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Robert Stephens, CFA
Robert Stephens, CFA
Articles (370) 

Howard Marks on Trying to Predict the Stock Market’s Future

Seeking to forecast the performance of your holdings may not be a productive move

April 28, 2020

Attempting to accurately predict the short-term movements of the stock market has always been a near-impossible task. There are a wide range of variables that can cause unexpected price movements in either direction.

Given the uncertain outlook facing the economy currently, forecasting the stock market’s performance is likely to be even more challenging. Therefore, following Oaktree Capital chairman Howard Marks (Trades, Portfolio)’ advice to buy attractive stocks for the long run and largely ignore short-term price movements could be good idea.

Investor sentiment

One of the difficulties in trying to predict the short-term performance of the stock market is that it is highly dependent on investor sentiment. For example, during periods of strong economic growth, bullish investors can contribute to stock prices rising to record levels. During bear markets, however, stock prices can sink to extreme lows due to investors flocking to less risky assets.

The importance of investor sentiment in determining stock prices is highlighted by Marks:

“Market fluctuations of this magnitude aren’t nearly fully explained by the changing fortunes of companies, industries or economies. They’re largely attributable to the mood swings of investors.”

By reacting to changing investor sentiment, rather than seeking to predict it, you can take advantage of low valuations during downturns to buy appealing companies when they offer wide margins of safety.

Listening to your peers

In addition to avoiding the temptation to try and predict the stock market’s movements, it could be a good idea to ignore the forecasts of your peers. Even if they have deep knowledge of a specific sector or the wider economy, they may be unsuccessful in accurately forecasting how stock prices will perform in future.

According to Marks, most economic forecasts do not provide a significant amount of value to investors:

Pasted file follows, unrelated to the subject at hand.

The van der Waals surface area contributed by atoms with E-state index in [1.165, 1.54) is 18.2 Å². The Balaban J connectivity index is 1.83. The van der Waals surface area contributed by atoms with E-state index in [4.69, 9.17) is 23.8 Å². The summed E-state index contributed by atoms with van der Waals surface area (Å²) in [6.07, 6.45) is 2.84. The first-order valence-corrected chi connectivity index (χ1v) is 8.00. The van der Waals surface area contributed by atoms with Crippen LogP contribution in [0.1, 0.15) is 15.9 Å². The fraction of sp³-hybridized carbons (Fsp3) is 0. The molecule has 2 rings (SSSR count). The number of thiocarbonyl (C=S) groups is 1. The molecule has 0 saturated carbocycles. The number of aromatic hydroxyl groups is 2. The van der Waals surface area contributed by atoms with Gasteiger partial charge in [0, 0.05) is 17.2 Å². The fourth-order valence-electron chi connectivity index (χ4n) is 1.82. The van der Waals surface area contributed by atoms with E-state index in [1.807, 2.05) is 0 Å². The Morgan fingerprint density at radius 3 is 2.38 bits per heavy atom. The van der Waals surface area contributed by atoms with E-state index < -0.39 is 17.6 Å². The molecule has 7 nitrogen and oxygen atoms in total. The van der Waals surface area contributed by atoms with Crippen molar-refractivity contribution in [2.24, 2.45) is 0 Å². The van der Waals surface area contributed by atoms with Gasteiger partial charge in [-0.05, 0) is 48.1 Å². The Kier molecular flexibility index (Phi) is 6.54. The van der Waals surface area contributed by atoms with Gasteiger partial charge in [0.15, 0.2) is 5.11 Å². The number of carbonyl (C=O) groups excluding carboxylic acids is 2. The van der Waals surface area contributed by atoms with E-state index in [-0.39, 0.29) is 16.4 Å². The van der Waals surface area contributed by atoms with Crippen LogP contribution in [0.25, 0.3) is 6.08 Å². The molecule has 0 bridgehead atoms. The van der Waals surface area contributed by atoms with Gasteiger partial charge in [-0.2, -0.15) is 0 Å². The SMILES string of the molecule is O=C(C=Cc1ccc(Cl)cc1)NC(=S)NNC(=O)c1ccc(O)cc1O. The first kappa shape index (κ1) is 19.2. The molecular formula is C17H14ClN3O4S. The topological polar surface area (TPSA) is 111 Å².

“Most economic forecasts are just extrapolations. Extrapolations are usually correct but not valuable. Unconventional forecasts of significant deviation from trend would be very valuable if they were correct, but usually they aren’t. Thus, most forecasts of deviation from trend are incorrect and also not valuable.”

By focusing on the quality of the stocks you hold, in terms of their financial standing and economic moats, you may be able to use your time more efficiently compared to following economic forecasts.

History repeating itself

Trying to predict the stock market’s future performance may not be a productive use of your time, but its future may include events that are similar to those it has experienced in the past.

For example, it has operated in cycles throughout history. The catalysts for its bull markets and bear markets may be unique when they occur, but the stock market’s track record of recovering from its lows to produce new highs is likely to continue in the long run.

Marks takes the view that rather than trying to predict the future, investors should use history to decide on the likely performance of the index over the long run:

“Superior investors are people who have a better sense for what tickets are in the bowl, and thus for whether it’s worth participating in the lottery. In other words, while superior investors — like everyone else — don’t know exactly what the future holds, they do have an above-average understanding of future tendencies.”

Long-term growth

The long-term growth potential of the stock market means that buying quality stocks at low prices could be the most effective means of generating high returns, according to Marks:

“In my 47 full calendar years in the investment business, starting with 1970, the annual returns on the S&P 500 have swung from plus 37% to minus 37%. Averaging out good years and bad years, the long-run return is usually stated as 10% or so.”

Stock prices are very likely to fluctuate in the future, but adopting a buy-and-hold strategy can yield higher returns relative to other assets.

It may not produce significant profits in the short run since investor sentiment and economic growth can be negative over the near term. However, the most logical use of your time is likely to be spent in unearthing the best value opportunities available, rather than trying to predict the future movements of the stock market.

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